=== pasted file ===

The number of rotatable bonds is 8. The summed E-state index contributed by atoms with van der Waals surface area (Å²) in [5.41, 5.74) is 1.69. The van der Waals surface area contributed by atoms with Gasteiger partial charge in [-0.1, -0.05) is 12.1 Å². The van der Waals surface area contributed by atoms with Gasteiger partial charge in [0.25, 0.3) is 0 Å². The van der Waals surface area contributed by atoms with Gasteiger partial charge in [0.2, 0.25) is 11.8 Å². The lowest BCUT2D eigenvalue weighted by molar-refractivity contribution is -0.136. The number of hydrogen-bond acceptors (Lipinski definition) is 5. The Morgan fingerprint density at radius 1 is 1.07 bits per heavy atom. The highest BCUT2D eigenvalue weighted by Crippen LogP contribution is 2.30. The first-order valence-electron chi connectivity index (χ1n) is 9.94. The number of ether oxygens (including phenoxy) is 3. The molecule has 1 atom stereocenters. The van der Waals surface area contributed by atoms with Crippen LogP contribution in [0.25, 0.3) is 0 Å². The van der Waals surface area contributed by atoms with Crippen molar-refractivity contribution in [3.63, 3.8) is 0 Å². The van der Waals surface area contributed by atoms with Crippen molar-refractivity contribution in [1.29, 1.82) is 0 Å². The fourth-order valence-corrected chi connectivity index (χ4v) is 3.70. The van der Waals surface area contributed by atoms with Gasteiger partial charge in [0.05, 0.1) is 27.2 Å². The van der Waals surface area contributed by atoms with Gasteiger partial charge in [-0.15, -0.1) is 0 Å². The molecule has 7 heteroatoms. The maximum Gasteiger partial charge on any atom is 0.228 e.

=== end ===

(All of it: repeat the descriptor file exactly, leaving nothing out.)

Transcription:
The number of rotatable bonds is 8. The summed E-state index contributed by atoms with van der Waals surface area (Å²) in [5.41, 5.74) is 1.69. The van der Waals surface area contributed by atoms with Gasteiger partial charge in [-0.1, -0.05) is 12.1 Å². The van der Waals surface area contributed by atoms with Gasteiger partial charge in [0.25, 0.3) is 0 Å². The van der Waals surface area contributed by atoms with Gasteiger partial charge in [0.2, 0.25) is 11.8 Å². The lowest BCUT2D eigenvalue weighted by molar-refractivity contribution is -0.136. The number of hydrogen-bond acceptors (Lipinski definition) is 5. The Morgan fingerprint density at radius 1 is 1.07 bits per heavy atom. The highest BCUT2D eigenvalue weighted by Crippen LogP contribution is 2.30. The first-order valence-electron chi connectivity index (χ1n) is 9.94. The number of ether oxygens (including phenoxy) is 3. The molecule has 1 atom stereocenters. The van der Waals surface area contributed by atoms with Crippen LogP contribution in [0.25, 0.3) is 0 Å². The van der Waals surface area contributed by atoms with Crippen molar-refractivity contribution in [3.63, 3.8) is 0 Å². The van der Waals surface area contributed by atoms with Crippen molar-refractivity contribution in [1.29, 1.82) is 0 Å². The fourth-order valence-corrected chi connectivity index (χ4v) is 3.70. The van der Waals surface area contributed by atoms with Gasteiger partial charge in [0.05, 0.1) is 27.2 Å². The van der Waals surface area contributed by atoms with Gasteiger partial charge in [-0.15, -0.1) is 0 Å². The molecule has 7 heteroatoms. The maximum Gasteiger partial charge on any atom is 0.228 e.